Friday, July 27, 2012

On Tim Cahill and the new-look Red Bulls

Hans Backe has some tactical decisions to make with Cahill in the mixer.
The Red Bulls are stockpiling attacking footballers like a hoarder stashing old peanut butter jars in his bedroom closet. Only these peanut butter jars are pricey foreign DPs with the ability to win games. Except Rafa. Blegch.

In any case, that sound you hear is, once again, the Red Bulls' purse strings being snipped. This time it's Tim Cahill, Everton's attacking forward who was still one of the aerial threats of record in the world's best league by the time he left. We've heard over and over how Cahill wants to "run through brick walls" for the Red Bulls (sounds like a concussion waiting to happen), but it seems as though his role in the midfield will be of the attacking variety. This is how it always was at Everton, and to assume he won't fill that role here is folly. The first order of business with Cahill when any coach is concerned is to drive him into the box as often as possible for poaching opportunities. Few in the world are better at judging the trajectory of inbound crosses.

How does he fit with New York? Where does he fit? And is Seba knashing his teeth and bearing his breast to the heavens in a fit of exasperation as the possibility of playing time inexorably shrinks? What does it all mean, man? Let's let a look at the tape to surmise exactly where the Red Bulls need to employ Cahill with this glut of attacking options suddenly at Hans Backe's disposal.

In order to glean a few truths about how Backe was using his most recent lineup, let's take a glance at New York's 2-0 win over Philly last weekend. The Red Bulls lined up with a diamond midfield with Lade at LM, Lindpere at the point, McCarty sitting deep and, interestingly, Le Toux wide right. Already we've found our hinge point. Le Toux is out of position. With Kenny Cooper (HODOR!) ripping nets like he hates them and Henry being, well, Henry, there is no space for Le Toux up top. Anywhere. Say what you will about Henry's penchant for dropping deep, but starting him in place of a midfielder is a wonton waste. Henry is a forward. Le Toux is a forward playing in the midfield. This is not ideal.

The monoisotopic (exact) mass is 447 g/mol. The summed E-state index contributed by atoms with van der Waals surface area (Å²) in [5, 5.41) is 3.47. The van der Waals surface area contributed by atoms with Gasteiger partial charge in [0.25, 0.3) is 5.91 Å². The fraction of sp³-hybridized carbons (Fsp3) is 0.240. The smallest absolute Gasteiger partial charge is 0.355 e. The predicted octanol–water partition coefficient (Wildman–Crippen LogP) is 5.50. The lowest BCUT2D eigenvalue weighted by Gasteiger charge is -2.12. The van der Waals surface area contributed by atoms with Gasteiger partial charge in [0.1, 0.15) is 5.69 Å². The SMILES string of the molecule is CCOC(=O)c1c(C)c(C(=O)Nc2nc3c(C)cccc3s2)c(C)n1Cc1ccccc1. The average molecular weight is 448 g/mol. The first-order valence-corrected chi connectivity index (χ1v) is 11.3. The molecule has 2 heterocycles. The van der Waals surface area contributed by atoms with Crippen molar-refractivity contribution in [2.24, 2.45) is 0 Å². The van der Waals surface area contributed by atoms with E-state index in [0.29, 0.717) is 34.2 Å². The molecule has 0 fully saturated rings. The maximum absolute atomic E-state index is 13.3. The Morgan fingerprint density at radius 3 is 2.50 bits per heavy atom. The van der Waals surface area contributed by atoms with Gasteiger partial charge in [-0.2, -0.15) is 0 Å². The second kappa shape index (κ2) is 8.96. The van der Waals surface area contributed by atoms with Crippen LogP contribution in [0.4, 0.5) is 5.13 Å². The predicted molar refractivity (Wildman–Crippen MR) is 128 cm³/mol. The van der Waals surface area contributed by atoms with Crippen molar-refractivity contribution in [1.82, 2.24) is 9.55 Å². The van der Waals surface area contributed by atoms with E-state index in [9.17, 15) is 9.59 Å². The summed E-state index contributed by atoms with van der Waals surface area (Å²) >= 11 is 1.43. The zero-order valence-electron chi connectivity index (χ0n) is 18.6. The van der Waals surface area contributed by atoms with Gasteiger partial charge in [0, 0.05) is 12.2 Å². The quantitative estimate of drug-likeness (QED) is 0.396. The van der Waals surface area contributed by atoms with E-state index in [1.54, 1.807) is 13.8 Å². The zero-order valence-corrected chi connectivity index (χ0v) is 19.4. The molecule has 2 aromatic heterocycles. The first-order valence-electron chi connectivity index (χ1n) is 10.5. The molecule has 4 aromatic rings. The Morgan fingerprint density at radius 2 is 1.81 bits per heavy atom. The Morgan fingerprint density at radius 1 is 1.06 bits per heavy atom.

Le Toux's lightly freckled heat map from last weekend is relatively well confined to the right line, but judging by his performance it is obvious this is not because he is a winger but rather because he knows what wingers are supposed to do. Of his 18 possessions, 11 ended with a pass more than 45 degrees inward. When he picked up his eyes, it was obvious he was looking in, as goal-scorers do, and not down the flank, as wingers do. And of his 23 successful passes, 15 were made in what can be considered the middle third of the park if you divide it vertically instead of horizontally. Further, he was tackled and lost possession 17 times, the most of any player on either team. Few players were even in double digits. Le Toux was not engineered to be caught out in possession for long periods of time, which is practically in a winger's job description. And let's not even allow for the possibility of Le Toux swapping places with Cooper should he get the itch to drift inside. Le Toux essentially collapsed the right side of New York's offense.

As the game progressed, the field generally tilted toward Connor Lade, who is developing into a prototypical winger with a tireless work rate and coveted afterburners. This often forced Le Toux to come to the ball for service, which he did often. In this instance, we see Le Toux drifted all the way to the left side for some interplay with Lade. Instead of being confined to the right channel, this is the area from where the lion's share of Le Toux's chances originate: genuine off-ball movement in dangerous places. The screen grab here is instructive: Le Toux is splitting two Philly defenders with green space ahead being served by somebody else. It's not that he's incapable of providing service — far from it, in fact — but this is clearly his best use, and it's not close. It's not a coincidence that his position in this screenie is about where he'd be to begin with if he lined up in Henry's place.